2. Buy great companies at great prices

3. Buy great companies at so-so prices

Prem Watsa is great fan of Ben Graham and clearly is the first type, which Seth Klarman said he himself is also. Warren Buffett has gone through the three stages and is now the third type of value investor, who buys great companies at so-so prices. The reason we think that Prem Watsa is the first type can also be seen from his purchase of the Bank of Ireland (IRE). When we asked the questions in What Type of Value Investors Are You?, many users responded that they would rather be the third type.

So should you follow Prem Watsa into Research-In-Motion? The answer becomes relatively clear. If you consider yourself the type of value investor who likes to buy cigar butts at great prices, Research-In-Motion might be a good choice at this point. It is certainly better than most other cigar butts. If you like to buy great companies at great prices, Research-In-Motion probably isn’t one of them.

Please share your thoughts.

About the author:

Charlie Tian, Ph.D. - Founder of GuruFocus. You can now order his book Invest Like a Guru on Amazon.

Rating: 3.8/5 (17 votes)


Forexnutca - 5 years ago    Report SPAM
No mention of LVLT....wonder if there will be some synergy there. The combo of RIM's infrastructure and the fiber optics of LVLT could be something long term to think about. Fairfax has an average price below the one stated above. They have been buying it on the TSX as well.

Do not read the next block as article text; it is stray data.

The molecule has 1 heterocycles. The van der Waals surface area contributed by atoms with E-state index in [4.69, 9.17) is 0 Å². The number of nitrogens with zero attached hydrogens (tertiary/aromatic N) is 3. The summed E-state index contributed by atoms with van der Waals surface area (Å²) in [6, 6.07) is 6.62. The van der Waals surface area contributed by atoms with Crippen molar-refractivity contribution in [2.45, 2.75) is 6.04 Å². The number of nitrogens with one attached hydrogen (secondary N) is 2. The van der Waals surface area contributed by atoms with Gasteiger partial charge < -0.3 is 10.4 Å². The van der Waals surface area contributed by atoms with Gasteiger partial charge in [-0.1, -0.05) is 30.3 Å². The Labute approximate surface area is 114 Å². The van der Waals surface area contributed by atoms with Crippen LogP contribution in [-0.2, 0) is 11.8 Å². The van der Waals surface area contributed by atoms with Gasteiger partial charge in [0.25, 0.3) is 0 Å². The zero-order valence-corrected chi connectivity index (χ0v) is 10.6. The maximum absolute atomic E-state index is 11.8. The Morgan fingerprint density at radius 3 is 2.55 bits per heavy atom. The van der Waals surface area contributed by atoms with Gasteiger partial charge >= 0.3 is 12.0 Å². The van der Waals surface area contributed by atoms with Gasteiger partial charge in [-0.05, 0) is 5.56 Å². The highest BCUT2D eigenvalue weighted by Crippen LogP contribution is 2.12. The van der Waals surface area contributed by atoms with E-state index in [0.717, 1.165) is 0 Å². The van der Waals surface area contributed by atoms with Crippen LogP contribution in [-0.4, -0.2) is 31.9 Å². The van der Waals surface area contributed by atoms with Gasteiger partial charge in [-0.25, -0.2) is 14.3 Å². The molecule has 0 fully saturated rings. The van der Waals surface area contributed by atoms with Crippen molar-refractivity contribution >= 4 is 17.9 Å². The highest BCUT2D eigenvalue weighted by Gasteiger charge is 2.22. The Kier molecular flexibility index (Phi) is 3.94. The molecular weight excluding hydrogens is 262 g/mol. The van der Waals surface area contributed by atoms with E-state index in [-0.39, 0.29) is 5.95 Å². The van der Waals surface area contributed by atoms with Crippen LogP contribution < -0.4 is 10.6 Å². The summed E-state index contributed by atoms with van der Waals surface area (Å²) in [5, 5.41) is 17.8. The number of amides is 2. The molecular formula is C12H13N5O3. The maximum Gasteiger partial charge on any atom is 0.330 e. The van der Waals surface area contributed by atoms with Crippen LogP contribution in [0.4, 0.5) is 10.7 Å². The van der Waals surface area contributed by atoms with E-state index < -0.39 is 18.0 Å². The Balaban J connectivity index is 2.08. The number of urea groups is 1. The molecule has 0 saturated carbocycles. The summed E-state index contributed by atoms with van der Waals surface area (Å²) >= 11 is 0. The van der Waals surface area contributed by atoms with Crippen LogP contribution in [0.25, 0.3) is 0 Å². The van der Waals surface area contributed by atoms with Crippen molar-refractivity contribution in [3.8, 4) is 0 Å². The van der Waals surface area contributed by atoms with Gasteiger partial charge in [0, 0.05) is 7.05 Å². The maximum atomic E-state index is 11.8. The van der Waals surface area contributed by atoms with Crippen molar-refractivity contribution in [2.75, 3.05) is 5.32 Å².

Ramands123 - 5 years ago    Report SPAM

Headwinds are very strong for RIMM. I think there might be better bets with HP or Dell where head winds are not that strong and they generate almost same amount of free cash flow for the price.

However for someone who already has RIMM it might be worth while to hold it. You don't want to sell what Prem Watsa is buying :)
Ramands123 - 5 years ago    Report SPAM

Plus i don't want to compete with Apple or Prem Watsa.

So i will stay stay out of it unless it drops to 1 times the free csh flow.
Luishernadez premium member - 5 years ago
My problem is the earnings power, which could erode very quickly. They earned $2,5B in FCF last year and $4,6B in EBIT. So far they have earned around $1,7B in EBIT (9 months) so we could proyect around $2,5B in EBIT for the full year. What is very worrisome is the very fast gross margin erosion (43% beginning of year 2011, 28% last quarter). Maybe this just normal business as usual but I don't know enough about the business and I don't have any confidence in the future viability of the business. So lets figure that FCF is going to drop 40% (we get $1,5B) and the current EV is around $7B. So that gives us around 4-5 times FCF. The question is: can they hold the $1,5B in FCF for 5 years? Could it be higher for a couple of years if they stop investing in R&D and just run-off the business until is dead?

I don't think Nokia is going to be buying anything. I don't know about Mororola.

I think Blackberry should stay strong for a couple of years in third world countries, but I could definitely be wrong.

Tech products demand can evaporate over a very short period of time, so that scares me a little.

It is a tough call. I'm going to stay on the sidelines for now and watch developments closely. It is far from "cigar-butt" status.